Each day in the month of August we’ll be examining a different NHL team — from looking back at last season to discussing a player under pressure to focusing on a player coming off a breakthrough year to asking questions about the future. Today we look at the Pittsburgh Penguins.
Yes, Sergei Gonchar and Jacques Martin have taken defensemen who struggled elsewhere, rehabilitated them and turned them into productive Pittsburgh Penguins. The track record is there, which probably played a part in the thinking to sign Jack Johnson on July 1.
But the five-year term was the head-scratcher. The 31-year-old Johnson has an offensive side to him, but it’s declined over the last few seasons with the Columbus Blue Jackets. An off-the-ice financial issue with the parents certainly was a distraction, but still… that term.
Johnson’s fancy stats have been downright ugly, making him a target of the analytical community. Our Adam Gretz laid it out in June:
Since the start of the 2006-07 season (Johnson’s debut year) there have been more than 356 defensemen that have played at least 100 games in the NHL. Johnson’s 48 percent Corsi rating is 275th out of that group.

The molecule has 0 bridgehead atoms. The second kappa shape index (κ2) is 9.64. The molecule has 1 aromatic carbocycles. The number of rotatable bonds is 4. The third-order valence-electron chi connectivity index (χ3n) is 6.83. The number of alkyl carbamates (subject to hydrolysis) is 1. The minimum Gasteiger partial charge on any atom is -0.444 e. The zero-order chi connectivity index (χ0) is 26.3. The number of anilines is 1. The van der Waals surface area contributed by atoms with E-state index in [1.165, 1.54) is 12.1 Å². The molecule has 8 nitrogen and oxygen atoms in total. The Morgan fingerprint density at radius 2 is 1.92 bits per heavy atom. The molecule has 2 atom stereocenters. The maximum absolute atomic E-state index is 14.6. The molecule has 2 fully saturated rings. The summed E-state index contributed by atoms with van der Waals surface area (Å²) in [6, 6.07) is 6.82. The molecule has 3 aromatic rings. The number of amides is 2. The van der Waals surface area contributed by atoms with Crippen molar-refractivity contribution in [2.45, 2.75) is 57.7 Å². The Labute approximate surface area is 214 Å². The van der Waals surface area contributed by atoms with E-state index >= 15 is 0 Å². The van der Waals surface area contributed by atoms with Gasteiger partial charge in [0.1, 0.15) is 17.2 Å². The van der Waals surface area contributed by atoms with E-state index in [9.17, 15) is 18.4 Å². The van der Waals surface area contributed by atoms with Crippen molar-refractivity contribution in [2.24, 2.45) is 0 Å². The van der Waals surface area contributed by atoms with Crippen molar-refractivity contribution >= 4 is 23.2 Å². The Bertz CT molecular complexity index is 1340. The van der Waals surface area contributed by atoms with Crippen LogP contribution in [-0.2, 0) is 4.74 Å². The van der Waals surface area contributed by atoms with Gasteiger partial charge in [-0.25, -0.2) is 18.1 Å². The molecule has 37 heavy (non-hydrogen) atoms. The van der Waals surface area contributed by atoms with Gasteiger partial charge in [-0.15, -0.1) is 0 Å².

Just looking at the past five years his 47.9 mark is 204th out of 259 defenders.
In other words: When Jack Johnson is on the ice his team is getting badly outshot and badly outscored. That is a terrible combination.
Penguins general manager Jim Rutherford, who drafted Johnson in 2005 and traded him a year later while with the Carolina Hurricanes, isn’t worried.
“None of this is foolproof,” Rutherford said after the signing. “As humans watching players, we make mistakes on them sometimes, and the analytics are not always accurate. But we’re very comfortable Jack is going to help our team.”
If the move doesn’t work out and the Penguins can’t turnaround another defenseman’s career, then that term is going to come up. If Johnson’s deal was for one or two years you can call it a lottery ticket. Five years, though? That could be an hindrance, especially for a possible third pairing defenseman, for a team that’s always having to maneuver around the salary cap ceiling limits in order to be a contender every season.